Mayhew’s death is also important in that it provides subtle insight into the dramatic color palettes seen in the film. Before dying, the driver looked like any other person from the village. Upon his death, however, he sheds his grey skin, clothing and demeanor. His skins turns bright blue and his clothes become orange, a change that occurs again when Barkis drinks poison. The world of the dead is ironically the world that is full of happiness and color. The colors of the film change from a palette based in greys, blacks, and browns to one comprised of blues, oranges, and greens. Green is used often in the setting of the underworld as a contrast to the lack of green in the world of the living. Bright green under-lighting is used in the jazz number that happens shortly after the underworld is revealed. The green lighting from below creates the same eerie, Gothic effect as the forest lit from below in The Wolfman. The jazz song, entitled “Remains of the Day,” is a reaction to the opening song “According to Plan.” The first song is structured in form as well as topic, as seen by the drab title that is also the leading line of the chorus. The second song, narrated by a mustachioed skeleton, embraces the freedom of jazz and, like the underworld itself, offers a wild and free approach to song.

The song “Remains of the Day” not only tells the tale of the tragic corpse bride but the post-mortem jazz bar it is set in provides a look at the other inhabitants of the underworld. Those dead seem to be genuinely joyous and each character seems to have a unique story while the unnamed people seen in the world of the living are almost entirely unmemorable. This makes clear that, like Emily and Victoria, life and death are two sides of the same coin. Death is greatly romanticized in Gothic work and Burton’s film furthers this fixation by allowing death to actually better a person. The supernatural runs rampant in the world of the dead with some characters that are missing limbs, some characters that are just skeletons and one that appears to be part bug. One man is short and dressed in a coat and hat that are clearly inspired by the military dress at the time of the French Revolution. Burton is making a lighthearted nod to the revolution, which heavily influenced the creation of the English Gothic[4]. In order to keep the character gothic, he naturally accessorized the man with a skeletal chest that is pierced by a large sword.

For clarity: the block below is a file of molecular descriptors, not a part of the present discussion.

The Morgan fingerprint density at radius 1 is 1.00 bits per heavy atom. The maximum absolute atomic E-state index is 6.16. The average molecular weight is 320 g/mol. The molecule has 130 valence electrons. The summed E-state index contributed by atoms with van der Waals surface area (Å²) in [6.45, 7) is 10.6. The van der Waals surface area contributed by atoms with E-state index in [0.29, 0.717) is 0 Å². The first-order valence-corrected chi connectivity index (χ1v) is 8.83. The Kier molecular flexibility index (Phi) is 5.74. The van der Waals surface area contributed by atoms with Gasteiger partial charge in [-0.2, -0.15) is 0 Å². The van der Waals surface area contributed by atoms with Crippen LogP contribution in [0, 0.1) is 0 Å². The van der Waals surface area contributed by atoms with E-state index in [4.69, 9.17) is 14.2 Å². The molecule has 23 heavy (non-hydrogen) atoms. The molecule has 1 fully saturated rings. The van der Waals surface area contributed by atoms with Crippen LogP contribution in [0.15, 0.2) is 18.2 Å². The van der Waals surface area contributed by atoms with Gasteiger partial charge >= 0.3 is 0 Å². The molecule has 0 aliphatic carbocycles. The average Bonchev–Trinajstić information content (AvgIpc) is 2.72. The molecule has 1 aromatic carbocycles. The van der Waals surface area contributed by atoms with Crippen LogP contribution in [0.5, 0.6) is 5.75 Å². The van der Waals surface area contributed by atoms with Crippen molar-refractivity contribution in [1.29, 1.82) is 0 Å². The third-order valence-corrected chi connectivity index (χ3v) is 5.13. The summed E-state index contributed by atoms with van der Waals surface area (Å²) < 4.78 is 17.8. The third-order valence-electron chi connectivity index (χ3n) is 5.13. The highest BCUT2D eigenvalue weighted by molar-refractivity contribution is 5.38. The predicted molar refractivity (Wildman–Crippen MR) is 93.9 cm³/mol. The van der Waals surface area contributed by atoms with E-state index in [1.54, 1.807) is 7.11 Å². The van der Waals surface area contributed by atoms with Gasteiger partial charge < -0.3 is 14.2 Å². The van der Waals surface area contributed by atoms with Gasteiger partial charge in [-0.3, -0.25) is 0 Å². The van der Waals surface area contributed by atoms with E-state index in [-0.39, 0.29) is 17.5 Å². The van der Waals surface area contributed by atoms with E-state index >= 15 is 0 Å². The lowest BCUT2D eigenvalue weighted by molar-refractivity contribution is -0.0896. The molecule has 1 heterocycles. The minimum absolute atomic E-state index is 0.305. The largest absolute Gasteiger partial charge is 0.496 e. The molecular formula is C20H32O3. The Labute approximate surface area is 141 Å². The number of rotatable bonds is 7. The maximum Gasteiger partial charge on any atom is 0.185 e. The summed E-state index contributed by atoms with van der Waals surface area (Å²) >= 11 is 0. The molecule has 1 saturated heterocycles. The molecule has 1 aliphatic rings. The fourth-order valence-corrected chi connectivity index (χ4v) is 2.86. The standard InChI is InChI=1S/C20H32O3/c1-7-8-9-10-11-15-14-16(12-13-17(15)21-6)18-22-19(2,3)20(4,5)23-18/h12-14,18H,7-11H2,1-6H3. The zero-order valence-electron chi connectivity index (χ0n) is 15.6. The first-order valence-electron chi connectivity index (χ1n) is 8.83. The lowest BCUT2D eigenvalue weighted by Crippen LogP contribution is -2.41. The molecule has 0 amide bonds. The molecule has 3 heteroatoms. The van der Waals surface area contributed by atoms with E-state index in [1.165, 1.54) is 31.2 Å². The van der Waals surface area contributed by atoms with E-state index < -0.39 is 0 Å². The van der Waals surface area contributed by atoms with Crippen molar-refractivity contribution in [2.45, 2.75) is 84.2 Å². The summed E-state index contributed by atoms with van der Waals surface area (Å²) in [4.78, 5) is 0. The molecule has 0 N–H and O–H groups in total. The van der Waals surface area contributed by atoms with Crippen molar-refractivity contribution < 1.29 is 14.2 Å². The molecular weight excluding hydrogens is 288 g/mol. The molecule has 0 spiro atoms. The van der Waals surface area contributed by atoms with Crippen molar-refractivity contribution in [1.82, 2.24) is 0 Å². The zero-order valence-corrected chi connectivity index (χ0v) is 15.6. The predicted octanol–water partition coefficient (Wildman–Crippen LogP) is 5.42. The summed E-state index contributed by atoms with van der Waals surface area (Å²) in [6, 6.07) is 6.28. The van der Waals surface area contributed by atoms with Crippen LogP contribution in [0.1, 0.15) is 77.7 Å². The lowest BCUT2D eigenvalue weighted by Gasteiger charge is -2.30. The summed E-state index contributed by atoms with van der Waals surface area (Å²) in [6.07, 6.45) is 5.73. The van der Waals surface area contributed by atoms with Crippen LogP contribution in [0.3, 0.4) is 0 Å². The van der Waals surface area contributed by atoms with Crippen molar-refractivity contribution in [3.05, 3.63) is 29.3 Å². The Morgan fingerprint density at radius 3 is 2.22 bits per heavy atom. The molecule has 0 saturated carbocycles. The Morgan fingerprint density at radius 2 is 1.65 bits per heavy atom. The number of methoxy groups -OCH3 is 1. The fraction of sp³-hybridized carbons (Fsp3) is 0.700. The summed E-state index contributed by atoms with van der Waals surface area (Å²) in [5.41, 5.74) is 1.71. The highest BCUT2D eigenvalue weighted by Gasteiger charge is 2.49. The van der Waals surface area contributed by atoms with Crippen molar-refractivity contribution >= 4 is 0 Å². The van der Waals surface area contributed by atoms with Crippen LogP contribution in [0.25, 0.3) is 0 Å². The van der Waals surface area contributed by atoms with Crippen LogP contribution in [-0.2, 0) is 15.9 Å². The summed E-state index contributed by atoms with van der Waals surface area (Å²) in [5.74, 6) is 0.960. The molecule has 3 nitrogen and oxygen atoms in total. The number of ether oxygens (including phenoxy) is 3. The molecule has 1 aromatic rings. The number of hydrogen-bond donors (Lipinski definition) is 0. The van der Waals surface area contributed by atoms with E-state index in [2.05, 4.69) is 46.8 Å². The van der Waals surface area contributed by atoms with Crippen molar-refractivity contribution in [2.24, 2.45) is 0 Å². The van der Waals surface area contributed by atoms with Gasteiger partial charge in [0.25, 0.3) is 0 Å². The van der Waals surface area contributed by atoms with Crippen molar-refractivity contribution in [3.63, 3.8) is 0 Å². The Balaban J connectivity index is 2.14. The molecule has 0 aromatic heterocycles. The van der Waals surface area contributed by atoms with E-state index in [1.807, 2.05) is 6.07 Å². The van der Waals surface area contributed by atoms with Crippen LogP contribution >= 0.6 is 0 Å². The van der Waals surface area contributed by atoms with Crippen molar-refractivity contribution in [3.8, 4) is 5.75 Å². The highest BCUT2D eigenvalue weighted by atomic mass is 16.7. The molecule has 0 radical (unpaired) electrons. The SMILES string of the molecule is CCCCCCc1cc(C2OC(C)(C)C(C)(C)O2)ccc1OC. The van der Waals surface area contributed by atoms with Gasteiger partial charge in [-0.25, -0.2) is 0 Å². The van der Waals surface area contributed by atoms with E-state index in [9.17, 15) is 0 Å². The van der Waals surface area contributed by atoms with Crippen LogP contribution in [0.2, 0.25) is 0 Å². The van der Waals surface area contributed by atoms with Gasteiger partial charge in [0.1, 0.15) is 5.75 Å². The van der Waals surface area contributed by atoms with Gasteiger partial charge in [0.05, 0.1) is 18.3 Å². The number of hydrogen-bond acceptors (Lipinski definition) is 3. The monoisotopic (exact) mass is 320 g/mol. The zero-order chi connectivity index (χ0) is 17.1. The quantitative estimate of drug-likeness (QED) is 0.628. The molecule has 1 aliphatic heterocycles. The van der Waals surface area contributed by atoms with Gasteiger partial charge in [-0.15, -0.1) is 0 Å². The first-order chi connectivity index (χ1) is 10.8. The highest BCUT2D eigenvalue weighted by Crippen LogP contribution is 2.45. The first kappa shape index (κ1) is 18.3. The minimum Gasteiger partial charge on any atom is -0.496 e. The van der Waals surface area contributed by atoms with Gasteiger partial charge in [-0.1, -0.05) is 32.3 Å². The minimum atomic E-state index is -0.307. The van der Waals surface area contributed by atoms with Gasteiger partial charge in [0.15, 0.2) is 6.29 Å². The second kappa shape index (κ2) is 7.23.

Burton’s Corpse Bride is very clearly Gothic in style through use of popular elements. It seems unnecessary to look deeper into the film to explore this but upon doing so, the true Gothic genius of Burton shines through. He manages to tell a genuinely Gothic tale while still being able to sit back and chuckle at the tropes of Gothic fiction. He then takes the tropes, expands upon them and puts them in his tale, and sprinkles in little clues and homages to the classics in between. Through his visual interpretation, a Victorian-Gothic world is created, as is a bright supernatural world to rebel against it while still remaining Gothic itself. Color is used significantly to contrast in the film and display the common theme of darkness. Burton also draws greatly from Gothic archetypal characters to bring his story together.


Cohenour, Gretchen. “Eighteenth Century Gothic Novels and Gendered Spaces: What’s Left to Say?” Diss: University of Rhode Island, 2008. ProQuest LLC, 2008.

The Corpse Bride. Dir. Tim Burton, Mike Johnson. Warner Bros, 2005. Film

Paulson, Ronald. “Gothic Fiction and the French Revolution”, ELH, Vol. 48, No. 3 (1981)

[1] The Corpse Bride

[2] Cohenour

[3] Paulson

[4] Paulson